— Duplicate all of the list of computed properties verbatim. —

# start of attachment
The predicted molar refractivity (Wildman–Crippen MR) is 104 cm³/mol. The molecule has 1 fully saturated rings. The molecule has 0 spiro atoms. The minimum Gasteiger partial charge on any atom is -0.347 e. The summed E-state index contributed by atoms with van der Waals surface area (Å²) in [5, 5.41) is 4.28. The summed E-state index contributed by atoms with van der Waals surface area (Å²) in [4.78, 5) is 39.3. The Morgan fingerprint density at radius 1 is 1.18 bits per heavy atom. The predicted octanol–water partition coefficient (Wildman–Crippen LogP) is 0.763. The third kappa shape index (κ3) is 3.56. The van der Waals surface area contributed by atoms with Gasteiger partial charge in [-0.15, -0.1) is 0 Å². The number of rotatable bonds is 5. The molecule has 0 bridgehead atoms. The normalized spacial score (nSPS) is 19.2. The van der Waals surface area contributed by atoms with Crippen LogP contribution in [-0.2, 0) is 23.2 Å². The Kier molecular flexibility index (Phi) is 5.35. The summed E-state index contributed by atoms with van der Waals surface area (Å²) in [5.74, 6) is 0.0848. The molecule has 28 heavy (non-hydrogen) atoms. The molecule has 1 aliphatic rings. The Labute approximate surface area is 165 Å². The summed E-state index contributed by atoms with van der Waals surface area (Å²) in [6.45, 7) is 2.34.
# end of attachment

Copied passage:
The predicted molar refractivity (Wildman–Crippen MR) is 104 cm³/mol. The molecule has 1 fully saturated rings. The molecule has 0 spiro atoms. The minimum Gasteiger partial charge on any atom is -0.347 e. The summed E-state index contributed by atoms with van der Waals surface area (Å²) in [5, 5.41) is 4.28. The summed E-state index contributed by atoms with van der Waals surface area (Å²) in [4.78, 5) is 39.3. The Morgan fingerprint density at radius 1 is 1.18 bits per heavy atom. The predicted octanol–water partition coefficient (Wildman–Crippen LogP) is 0.763. The third kappa shape index (κ3) is 3.56. The van der Waals surface area contributed by atoms with Gasteiger partial charge in [-0.15, -0.1) is 0 Å². The number of rotatable bonds is 5. The molecule has 0 bridgehead atoms. The normalized spacial score (nSPS) is 19.2. The van der Waals surface area contributed by atoms with Crippen LogP contribution in [-0.2, 0) is 23.2 Å². The Kier molecular flexibility index (Phi) is 5.35. The summed E-state index contributed by atoms with van der Waals surface area (Å²) in [5.74, 6) is 0.0848. The molecule has 28 heavy (non-hydrogen) atoms. The molecule has 1 aliphatic rings. The Labute approximate surface area is 165 Å². The summed E-state index contributed by atoms with van der Waals surface area (Å²) in [6.45, 7) is 2.34.